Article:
Let's look at the some examples using correlation and regression analysis.
An example data set:
The Goal here is to find the best relation between, Y the dependent variable, and X- the independent variable.
X is the variable that would measure because Y is more difficult, and in some cases might be impossble to Measure.
Since we are measuring X - the role of measurement error will be come important. More on that later.
X Y 10.0 12.5 8.5 11.1 16.8 22.3 11.2 15.4 17.8 25.3 5.4 8.4 21.6 32.6 9.6 18.5 14.0 15.3 13.5 16.8
The correlation between X and Y is shown here:
Ypred = 1.39X + 0.03 ; dispersion = 2.53 ; r = 0.94
Let's calculate the residuals for each data point now.
X Y Y-pred Residual Significance 10.0 12.5 13.93 1.43 0.56 8.5 11.1 11.85 0.75 0.29 16.8 22.3 23.38 1.08 0.43 11.2 15.4 15.60 0.20 0.08 17.8 25.3 24.77 -0.52 -0.21 5.4 8.4 7.53 -0.86 -0.34 21.6 32.6 30.05 -2.54 -1.00 9.6 18.5 13.37 -5.12 -2.02 14.0 15.3 19.49 4.19 1.65 13.5 16.8 18.80 2.00 0.79
Try rejection analysis to improve the fit (mainly lower the scatter). Reject the most deviant point in the above.
That new relation is plotted here:
Ypred = 1.48X -1.76 ; dispersion = 1.96
This representation of the data is a more reliable and robust and allows Y to be more accurately estimated.
About measurement errors in X.
Suppose I have two relations involving different quantities but both use the same independent variable X.
Y1 = 1.5X + 1.5 ; with a dispersion of 0.5 units
Y2 = 6.0X + 2.5 ; with a dispersion of 0.3 units
Suppose that I can only make measurements of X which are accurate to 10%. This means that, despite a lower disperions, Y2 is less well determined than Y1!
Example: x = 10 +/- 1
Y1 = 1.5*10 +1.5 = 16.5
Y1 = 1.5*11 +1.5 = 18.0
So 10% uncertainty in X translates into +/- 1.5 unit uncertainty in Y.
For Y2 = 6.0*10 +2.5 = 62.5
For Y2 = 6.0*11 +2.5 = 68.5
So 10% uncertainty in X translates into +/- 6.0 unit uncertainty
So relations which have steep slopes require that X be measured very accurately.
About 75 years ago, Astronomers used the simple technique of correlation to discover the Universe was expanding. For nearby galaxies they measured a redshift and plotted that against the distance to the galaxy. Here is the data:
The line through the data is a "best fit" linear relationship which shows that there is a linear relationship between the the velocity at which a galaxy moves away from us and its distance. This linear relatinship is consistent with a model of uniform expansion for the Universe.
Binning this noisy data:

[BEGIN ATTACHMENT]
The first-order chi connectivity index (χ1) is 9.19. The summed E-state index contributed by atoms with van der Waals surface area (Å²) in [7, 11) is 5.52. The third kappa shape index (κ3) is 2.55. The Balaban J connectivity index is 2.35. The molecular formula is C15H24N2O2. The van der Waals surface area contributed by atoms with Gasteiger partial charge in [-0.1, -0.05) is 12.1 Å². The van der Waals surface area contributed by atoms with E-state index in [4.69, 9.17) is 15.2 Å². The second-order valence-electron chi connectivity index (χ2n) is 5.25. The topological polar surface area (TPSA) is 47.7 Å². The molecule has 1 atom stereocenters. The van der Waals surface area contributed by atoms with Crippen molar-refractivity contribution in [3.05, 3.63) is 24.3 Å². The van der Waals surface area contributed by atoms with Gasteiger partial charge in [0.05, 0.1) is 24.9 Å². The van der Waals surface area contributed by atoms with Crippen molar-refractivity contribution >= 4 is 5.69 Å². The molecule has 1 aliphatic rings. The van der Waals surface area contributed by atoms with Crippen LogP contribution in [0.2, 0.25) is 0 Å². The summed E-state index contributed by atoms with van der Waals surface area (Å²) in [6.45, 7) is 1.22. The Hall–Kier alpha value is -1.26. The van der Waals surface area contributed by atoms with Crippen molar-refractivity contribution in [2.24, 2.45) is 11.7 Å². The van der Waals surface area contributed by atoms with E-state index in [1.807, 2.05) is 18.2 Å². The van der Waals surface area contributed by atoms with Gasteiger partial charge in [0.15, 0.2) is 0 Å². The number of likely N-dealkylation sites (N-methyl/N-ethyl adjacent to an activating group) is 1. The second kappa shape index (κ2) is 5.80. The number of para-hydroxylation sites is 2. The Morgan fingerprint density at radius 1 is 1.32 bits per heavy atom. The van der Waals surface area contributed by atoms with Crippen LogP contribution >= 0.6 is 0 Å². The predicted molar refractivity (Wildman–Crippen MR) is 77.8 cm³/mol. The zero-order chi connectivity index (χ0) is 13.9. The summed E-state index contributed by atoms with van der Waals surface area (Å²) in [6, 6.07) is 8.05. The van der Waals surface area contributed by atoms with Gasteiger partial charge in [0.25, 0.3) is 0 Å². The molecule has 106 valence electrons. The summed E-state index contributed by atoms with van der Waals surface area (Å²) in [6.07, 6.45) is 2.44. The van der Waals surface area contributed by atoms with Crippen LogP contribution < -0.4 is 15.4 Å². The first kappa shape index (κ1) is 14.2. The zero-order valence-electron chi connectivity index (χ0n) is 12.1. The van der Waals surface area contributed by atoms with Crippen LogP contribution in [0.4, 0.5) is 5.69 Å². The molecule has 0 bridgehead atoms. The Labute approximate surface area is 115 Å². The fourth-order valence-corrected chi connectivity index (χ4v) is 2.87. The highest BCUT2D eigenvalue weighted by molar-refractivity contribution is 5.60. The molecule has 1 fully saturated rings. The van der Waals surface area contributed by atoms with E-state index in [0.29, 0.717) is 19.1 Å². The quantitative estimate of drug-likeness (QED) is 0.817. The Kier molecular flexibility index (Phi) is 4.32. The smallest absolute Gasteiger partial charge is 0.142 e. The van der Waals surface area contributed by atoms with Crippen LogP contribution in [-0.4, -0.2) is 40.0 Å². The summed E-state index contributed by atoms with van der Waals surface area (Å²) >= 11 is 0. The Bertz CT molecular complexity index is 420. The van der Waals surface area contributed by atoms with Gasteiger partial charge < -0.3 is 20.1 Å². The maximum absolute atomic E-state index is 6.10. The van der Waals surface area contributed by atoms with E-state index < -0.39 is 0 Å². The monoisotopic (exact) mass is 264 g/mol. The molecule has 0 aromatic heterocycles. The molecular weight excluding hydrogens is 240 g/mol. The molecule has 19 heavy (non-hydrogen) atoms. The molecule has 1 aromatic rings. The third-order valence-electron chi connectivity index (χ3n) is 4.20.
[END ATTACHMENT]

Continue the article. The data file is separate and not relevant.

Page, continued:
There are 12 points between x = 0 and 1 and 9 points between x = 1 and 2.
The means, dispersions, and errors in the mean for that binned data set are as follows:
X = 0.58 +/- 0.32 +/- .09
Y = 373 +/- 265 +/- 76
X = 1.74 +/- 0.30 +/- 0.10
Y = 744 +/- 206 +/- 72
Is there a significant difference between the means?
X = (1.74) - (0.58)/1.5(.10) = 7.7
Y = (744) - (373)/1.5(70) = 3.5
So yes, at higher values of X, the mean value of Y is significantly larger so a correlation exists.
So if you have enough data and you can bin in X, often the binned correlation will be obvious even in noisy data.
The PNI is a good example of this averaging process.
For the Bonneville Dam data:
What about Steelhead vs Chinook at Bonneville Dam. This is an exercise in data inspection and thinking. A superficial glance or a machine processing of the data will not reveal what may actually be in there.
Formally there is a very little correlation. The correlation coefficient, r, is 0.31. But look at the data closer to notice that its kind of odd.
There are 9 distinct occurences where the Steelhead Count is significantly above average (this corresponds to counts above 250,000). If we ignore those 9 points (years) out of the total of 57 years worth of data, the average Steelhead count is
The mean count for those 9 higher years is
Is the difference in these means significant?
One can therefore to conclude that something produces very high Steelhead Counts. Examining the data in time shows that the high Steelhead Counts occured in 1952--1953 and again in 1984-1989 and 1991-1992. High Steelhead count, however, does not mean high chinook count (nor does it correlate with anyother species)
For the whole data set, the weak correlation (r = 0.31) is shown below:
While a social scientist might argue that a correlation exists, you should be able to do better than that.
Okay, what about using just the chinook counts as a tracer of the entire salmon population. How well does that work? Here is the data:
Your eye sees a correlation and indeed r = 0.79 for this data set. Of course, some trend is expected since roughly 30--40% of the total Salmon Population is chinook; the question is, what is the dispersion in total salmon counts that results from using chinook as the tracer?
The formal fit is:
This means that chinook counts can be used to predict the total Salmon counts to an accuracy of 97,000. Since the Salmon count ranges from 500,000 to 1 million, that means an accuracy of 10-20%. This suggests that, if you are only interested in total Salmon, you can use chinook as a reliable tracer, provided that you don't require accuracy better than 20%.
The fit as applied to the data is shown here. In this case, r =0.79 and the fit is a good fit. There are no strongly abberant data points.
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